Tuesday, May 27, 2014
To beat the Red!
To beat the Red!
(…or, ‘The Loop!’) 1992
In St. Paul, Minnesota or for that matter in other cities as well people are inclined to call a certain area of the city, in particular a busy area, such as downtown St. Paul, the Loop; it’s kind of an area you circle around in a loop with you automobile. Drivers do it to look at girls, sell drugs, and check the inner city out. Girls walk the loop to be picked up, or drug dealers stand on corners to sell drugs, that kind of thing. And those not into that kind of stuff, mosey about it crisscrossing the streets to get to other parts of the city, to and fro.
In St. Paul there was such a thing, location, in downtown, it circled around a number of bars, and Seventh Street, and a bus station, a few show houses, a parking lot, the loop had just about everything a night shopper or night adventurist would be seeking.
Hence, when you stopped at the red light at ‘Wabasha and Seventh,’ you were facing a stop-and-go-light, in this case I had stopped on the red light. Sometimes when I’d stop, the light would turn nearly instantly Green to Go! And of course you’d catch now and then a pedestrian off-guard. And they’d run to cross to get to the other side, lest they get jammed in by the oncoming, slough of cars. This of course being the logical thing to do. While others seemed to have foresight, and be waiting at the corner for the light to turn Green for them to go, and not rushing anything, so as not to be caught in-between.
Sometimes you’d even see people eating this and that as they were moseying across the street on a yellow, and then turn green kind of jumping the gun as they say, then rushing to escape the rush of cars.
So you see, crossing or crisscrossing the streets at a loop, has many variables. And usually when I’d blow the horn, they’d wake up, if half asleep, run to the other side to escape the approaching cars, if indeed this was the case at hand. It’s kind of like knowing your rights, and not wanting the other person to violate them, that is to say, if you had, or have the right-of-way.
People around this loop, back in the day—or twenty-two years ago, when this mishap took place, the people were like flocks of quails, and when they’d reach the other side sometimes you’d see a face or two among the other faces, in triumph, especially if they were trying to beat the odds, rushing on a yellow light to join the flock, before the red appeared. And god-forbid it be rush-hour and you find someone playing the suicide game: starting out on a yellow, ‘to beat the red!’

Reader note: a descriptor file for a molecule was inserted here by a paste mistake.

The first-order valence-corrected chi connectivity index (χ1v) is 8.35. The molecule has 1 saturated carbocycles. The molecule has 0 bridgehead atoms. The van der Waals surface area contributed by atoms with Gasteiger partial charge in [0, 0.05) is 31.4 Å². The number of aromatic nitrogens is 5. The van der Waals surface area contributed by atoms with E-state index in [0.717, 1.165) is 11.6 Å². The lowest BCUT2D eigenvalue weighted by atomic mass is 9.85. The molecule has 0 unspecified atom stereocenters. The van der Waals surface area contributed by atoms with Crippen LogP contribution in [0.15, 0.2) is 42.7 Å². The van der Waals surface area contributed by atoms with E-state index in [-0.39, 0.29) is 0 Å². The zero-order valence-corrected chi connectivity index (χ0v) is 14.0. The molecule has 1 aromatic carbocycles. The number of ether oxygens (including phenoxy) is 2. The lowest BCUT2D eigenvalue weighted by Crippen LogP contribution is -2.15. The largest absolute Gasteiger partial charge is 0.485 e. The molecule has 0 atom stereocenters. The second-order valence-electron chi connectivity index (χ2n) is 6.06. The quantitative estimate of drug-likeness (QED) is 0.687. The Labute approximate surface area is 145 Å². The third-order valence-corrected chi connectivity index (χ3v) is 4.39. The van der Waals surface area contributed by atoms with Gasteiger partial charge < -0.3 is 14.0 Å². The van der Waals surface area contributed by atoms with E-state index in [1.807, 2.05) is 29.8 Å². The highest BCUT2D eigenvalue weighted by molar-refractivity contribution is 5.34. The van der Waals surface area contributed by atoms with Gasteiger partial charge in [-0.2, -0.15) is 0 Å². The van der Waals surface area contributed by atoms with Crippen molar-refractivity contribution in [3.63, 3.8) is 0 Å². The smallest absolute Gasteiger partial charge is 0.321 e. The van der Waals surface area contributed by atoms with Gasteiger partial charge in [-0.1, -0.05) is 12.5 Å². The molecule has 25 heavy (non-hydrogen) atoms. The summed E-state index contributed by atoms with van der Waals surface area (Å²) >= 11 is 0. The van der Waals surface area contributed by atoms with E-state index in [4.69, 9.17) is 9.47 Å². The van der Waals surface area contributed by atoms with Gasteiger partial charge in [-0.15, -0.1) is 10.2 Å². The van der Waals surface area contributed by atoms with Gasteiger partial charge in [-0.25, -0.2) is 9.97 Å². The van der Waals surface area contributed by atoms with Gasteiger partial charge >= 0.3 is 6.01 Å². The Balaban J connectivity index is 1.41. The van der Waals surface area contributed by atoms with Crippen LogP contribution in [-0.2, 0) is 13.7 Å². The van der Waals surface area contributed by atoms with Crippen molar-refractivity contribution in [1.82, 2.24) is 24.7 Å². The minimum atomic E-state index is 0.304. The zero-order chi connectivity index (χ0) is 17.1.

This old drunk, the man who stepped off the corner of the sidewalk, who had walked down from a local bar, from up the block, stepped out on a yellow light, unknowingly I believe; looking ahead in his hazy drunken stumper, seeing other folks across the two way, four-lane crossing, and seeing them folks stepping up from a green light, that now was yellow, but perhaps was green when he first saw it—half drunk I should say—it was late Friday afternoon, close to rush-hour, when everyone wants to get home for the weekend, take off early from work. No exception, me too.
He fiddled about in his pocket, I believe he had a pint of whiskey he was feeling for, and to make sure it was still there, what else could it be?
And as in inferred, he looked pretty looped himself, now in the middle of the loop. I told myself as the streetlight as it turned red for him, ‘woops, now what?’ It was green for the cars, red for the walkway.
There must have been three dozen cars on both sides of the streets, ready to go West from East, it was a four-lane street, two west, two east, I was west, and there were cars to my left, and in front of me, and the drunk was nearly in the middle of the two lanes, some thirty-five feet in front of me, going south from north, and a dozen cars on my side hit their accelerator, steering right towards the drunk, perhaps sixty-years old. What was on his mind? What was the matter with him? He stopped as the cars approached him, was it physical tiredness? I was inclined to stop, he was to my right, and cars now passing me, and now him, cars in front of me and in back of me, he was unsure of his next move, and the cars were unsure of his next move as I was also unsure of his next move and so I stopped right in the middle of the intersection, as now cars circle around me: and the car in back of me stopped also, and the car in back of him, maneuvered around both of us, not knowing why we had stopped, he didn’t see the old man, the old man smiled at me, put out his thumb as if in triumph, and as he took a step forward, that car cut his thumb into shreds, with his side mirror, and now the old man froze in place, looking at what was left of his thumb, gushing red, spurting up blood like a flood, or gusher, or what was left of it; had a dog been nearby, he’d had had himself a little jump for an afternoon snack. It was being held by a thread, no more.
Now I drove by him, I knew he’d not move, he was in some kind of monothematic moment: what just happened?
As I drove down to the next stop-and-go-light, I heard a policeman’s whistle from behind me…, the rest I assumed, an ambulance would soon be forth coming.
No: 1067 (5-26-2014)